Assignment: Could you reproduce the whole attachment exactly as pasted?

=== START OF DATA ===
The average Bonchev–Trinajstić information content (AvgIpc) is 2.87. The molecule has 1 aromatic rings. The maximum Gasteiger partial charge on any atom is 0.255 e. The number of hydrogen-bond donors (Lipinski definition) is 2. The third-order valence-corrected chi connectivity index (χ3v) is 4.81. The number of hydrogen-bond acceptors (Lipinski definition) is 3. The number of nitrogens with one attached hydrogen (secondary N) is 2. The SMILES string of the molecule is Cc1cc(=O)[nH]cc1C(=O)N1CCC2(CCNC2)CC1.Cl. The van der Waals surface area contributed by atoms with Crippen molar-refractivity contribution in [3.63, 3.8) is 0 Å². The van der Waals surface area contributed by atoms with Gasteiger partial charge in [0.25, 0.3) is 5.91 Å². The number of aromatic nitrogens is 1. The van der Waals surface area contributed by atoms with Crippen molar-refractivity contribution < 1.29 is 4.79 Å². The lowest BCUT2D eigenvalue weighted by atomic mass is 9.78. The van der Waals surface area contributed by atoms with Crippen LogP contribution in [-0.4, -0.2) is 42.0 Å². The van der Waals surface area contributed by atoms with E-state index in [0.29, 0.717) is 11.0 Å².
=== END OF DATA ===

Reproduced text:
The average Bonchev–Trinajstić information content (AvgIpc) is 2.87. The molecule has 1 aromatic rings. The maximum Gasteiger partial charge on any atom is 0.255 e. The number of hydrogen-bond donors (Lipinski definition) is 2. The third-order valence-corrected chi connectivity index (χ3v) is 4.81. The number of hydrogen-bond acceptors (Lipinski definition) is 3. The number of nitrogens with one attached hydrogen (secondary N) is 2. The SMILES string of the molecule is Cc1cc(=O)[nH]cc1C(=O)N1CCC2(CCNC2)CC1.Cl. The van der Waals surface area contributed by atoms with Crippen molar-refractivity contribution in [3.63, 3.8) is 0 Å². The van der Waals surface area contributed by atoms with Gasteiger partial charge in [0.25, 0.3) is 5.91 Å². The number of aromatic nitrogens is 1. The van der Waals surface area contributed by atoms with Crippen molar-refractivity contribution < 1.29 is 4.79 Å². The lowest BCUT2D eigenvalue weighted by atomic mass is 9.78. The van der Waals surface area contributed by atoms with Crippen LogP contribution in [-0.4, -0.2) is 42.0 Å². The van der Waals surface area contributed by atoms with E-state index in [0.29, 0.717) is 11.0 Å².